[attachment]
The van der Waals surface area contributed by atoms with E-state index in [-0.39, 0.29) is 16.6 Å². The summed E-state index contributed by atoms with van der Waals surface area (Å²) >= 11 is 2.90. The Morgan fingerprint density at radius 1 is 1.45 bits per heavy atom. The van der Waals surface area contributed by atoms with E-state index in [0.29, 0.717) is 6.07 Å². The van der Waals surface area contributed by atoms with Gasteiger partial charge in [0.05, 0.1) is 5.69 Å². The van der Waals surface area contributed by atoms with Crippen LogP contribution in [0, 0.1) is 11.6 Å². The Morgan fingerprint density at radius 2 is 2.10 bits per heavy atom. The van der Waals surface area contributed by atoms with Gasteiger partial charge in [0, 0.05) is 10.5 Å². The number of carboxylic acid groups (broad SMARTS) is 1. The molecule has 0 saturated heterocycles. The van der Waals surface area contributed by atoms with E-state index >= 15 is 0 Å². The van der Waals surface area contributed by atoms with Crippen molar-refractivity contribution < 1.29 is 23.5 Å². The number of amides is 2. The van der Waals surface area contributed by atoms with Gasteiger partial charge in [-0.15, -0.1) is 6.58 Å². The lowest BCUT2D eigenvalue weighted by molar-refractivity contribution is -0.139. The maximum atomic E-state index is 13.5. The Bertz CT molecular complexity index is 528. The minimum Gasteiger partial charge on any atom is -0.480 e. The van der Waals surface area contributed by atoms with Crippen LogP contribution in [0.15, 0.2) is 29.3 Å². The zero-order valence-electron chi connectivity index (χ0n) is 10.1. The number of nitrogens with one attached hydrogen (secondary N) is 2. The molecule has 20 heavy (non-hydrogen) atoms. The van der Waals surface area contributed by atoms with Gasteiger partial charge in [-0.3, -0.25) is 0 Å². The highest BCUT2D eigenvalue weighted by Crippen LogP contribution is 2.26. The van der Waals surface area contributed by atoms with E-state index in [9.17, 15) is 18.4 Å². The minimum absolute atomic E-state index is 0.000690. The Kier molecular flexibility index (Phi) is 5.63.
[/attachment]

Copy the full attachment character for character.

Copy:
The van der Waals surface area contributed by atoms with E-state index in [-0.39, 0.29) is 16.6 Å². The summed E-state index contributed by atoms with van der Waals surface area (Å²) >= 11 is 2.90. The Morgan fingerprint density at radius 1 is 1.45 bits per heavy atom. The van der Waals surface area contributed by atoms with E-state index in [0.29, 0.717) is 6.07 Å². The van der Waals surface area contributed by atoms with Gasteiger partial charge in [0.05, 0.1) is 5.69 Å². The van der Waals surface area contributed by atoms with Crippen LogP contribution in [0, 0.1) is 11.6 Å². The Morgan fingerprint density at radius 2 is 2.10 bits per heavy atom. The van der Waals surface area contributed by atoms with Gasteiger partial charge in [0, 0.05) is 10.5 Å². The number of carboxylic acid groups (broad SMARTS) is 1. The molecule has 0 saturated heterocycles. The van der Waals surface area contributed by atoms with E-state index >= 15 is 0 Å². The van der Waals surface area contributed by atoms with Crippen molar-refractivity contribution < 1.29 is 23.5 Å². The number of amides is 2. The van der Waals surface area contributed by atoms with Gasteiger partial charge in [-0.15, -0.1) is 6.58 Å². The lowest BCUT2D eigenvalue weighted by molar-refractivity contribution is -0.139. The maximum atomic E-state index is 13.5. The Bertz CT molecular complexity index is 528. The minimum Gasteiger partial charge on any atom is -0.480 e. The van der Waals surface area contributed by atoms with Crippen LogP contribution in [0.15, 0.2) is 29.3 Å². The zero-order valence-electron chi connectivity index (χ0n) is 10.1. The number of nitrogens with one attached hydrogen (secondary N) is 2. The molecule has 20 heavy (non-hydrogen) atoms. The van der Waals surface area contributed by atoms with Gasteiger partial charge in [-0.3, -0.25) is 0 Å². The highest BCUT2D eigenvalue weighted by Crippen LogP contribution is 2.26. The van der Waals surface area contributed by atoms with E-state index in [9.17, 15) is 18.4 Å². The minimum absolute atomic E-state index is 0.000690. The Kier molecular flexibility index (Phi) is 5.63.